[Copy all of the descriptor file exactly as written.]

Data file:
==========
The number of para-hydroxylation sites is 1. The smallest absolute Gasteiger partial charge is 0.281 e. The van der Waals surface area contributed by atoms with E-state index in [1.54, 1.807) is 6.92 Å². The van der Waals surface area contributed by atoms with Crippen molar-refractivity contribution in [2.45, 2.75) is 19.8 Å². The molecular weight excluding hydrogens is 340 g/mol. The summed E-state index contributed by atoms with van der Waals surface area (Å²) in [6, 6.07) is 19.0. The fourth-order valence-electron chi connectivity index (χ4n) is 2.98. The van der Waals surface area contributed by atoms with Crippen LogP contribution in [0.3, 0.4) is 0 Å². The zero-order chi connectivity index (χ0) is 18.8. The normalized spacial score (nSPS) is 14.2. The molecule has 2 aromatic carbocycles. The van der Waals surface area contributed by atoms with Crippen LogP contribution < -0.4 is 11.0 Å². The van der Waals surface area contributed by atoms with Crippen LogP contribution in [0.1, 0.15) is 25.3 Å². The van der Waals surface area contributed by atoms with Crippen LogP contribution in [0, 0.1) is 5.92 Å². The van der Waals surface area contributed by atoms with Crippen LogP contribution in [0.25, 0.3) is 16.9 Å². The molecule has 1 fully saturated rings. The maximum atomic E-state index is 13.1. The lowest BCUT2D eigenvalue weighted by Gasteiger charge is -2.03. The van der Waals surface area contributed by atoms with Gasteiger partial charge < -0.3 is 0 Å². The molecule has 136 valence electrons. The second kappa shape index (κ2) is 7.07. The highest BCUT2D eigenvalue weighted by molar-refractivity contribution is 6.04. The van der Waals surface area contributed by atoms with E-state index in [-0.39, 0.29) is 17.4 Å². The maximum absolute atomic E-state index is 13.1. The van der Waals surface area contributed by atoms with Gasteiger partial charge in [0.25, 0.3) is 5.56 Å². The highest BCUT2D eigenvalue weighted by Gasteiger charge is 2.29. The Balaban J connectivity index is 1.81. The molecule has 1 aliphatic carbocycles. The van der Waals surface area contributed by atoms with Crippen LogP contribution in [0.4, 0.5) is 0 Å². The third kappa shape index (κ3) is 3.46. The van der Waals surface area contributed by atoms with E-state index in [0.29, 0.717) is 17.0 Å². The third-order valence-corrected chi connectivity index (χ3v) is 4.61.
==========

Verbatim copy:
The number of para-hydroxylation sites is 1. The smallest absolute Gasteiger partial charge is 0.281 e. The van der Waals surface area contributed by atoms with E-state index in [1.54, 1.807) is 6.92 Å². The van der Waals surface area contributed by atoms with Crippen molar-refractivity contribution in [2.45, 2.75) is 19.8 Å². The molecular weight excluding hydrogens is 340 g/mol. The summed E-state index contributed by atoms with van der Waals surface area (Å²) in [6, 6.07) is 19.0. The fourth-order valence-electron chi connectivity index (χ4n) is 2.98. The van der Waals surface area contributed by atoms with Crippen LogP contribution in [0.3, 0.4) is 0 Å². The zero-order chi connectivity index (χ0) is 18.8. The normalized spacial score (nSPS) is 14.2. The molecule has 2 aromatic carbocycles. The van der Waals surface area contributed by atoms with Crippen LogP contribution < -0.4 is 11.0 Å². The van der Waals surface area contributed by atoms with Crippen LogP contribution in [0.1, 0.15) is 25.3 Å². The van der Waals surface area contributed by atoms with Crippen LogP contribution in [0, 0.1) is 5.92 Å². The van der Waals surface area contributed by atoms with Crippen LogP contribution in [0.25, 0.3) is 16.9 Å². The molecule has 1 fully saturated rings. The maximum atomic E-state index is 13.1. The lowest BCUT2D eigenvalue weighted by Gasteiger charge is -2.03. The van der Waals surface area contributed by atoms with Gasteiger partial charge < -0.3 is 0 Å². The molecule has 136 valence electrons. The second kappa shape index (κ2) is 7.07. The highest BCUT2D eigenvalue weighted by molar-refractivity contribution is 6.04. The van der Waals surface area contributed by atoms with E-state index in [-0.39, 0.29) is 17.4 Å². The maximum absolute atomic E-state index is 13.1. The van der Waals surface area contributed by atoms with Gasteiger partial charge in [0.25, 0.3) is 5.56 Å². The highest BCUT2D eigenvalue weighted by Gasteiger charge is 2.29. The Balaban J connectivity index is 1.81. The molecule has 1 aliphatic carbocycles. The van der Waals surface area contributed by atoms with Crippen LogP contribution in [0.4, 0.5) is 0 Å². The third kappa shape index (κ3) is 3.46. The van der Waals surface area contributed by atoms with E-state index in [0.29, 0.717) is 17.0 Å². The third-order valence-corrected chi connectivity index (χ3v) is 4.61.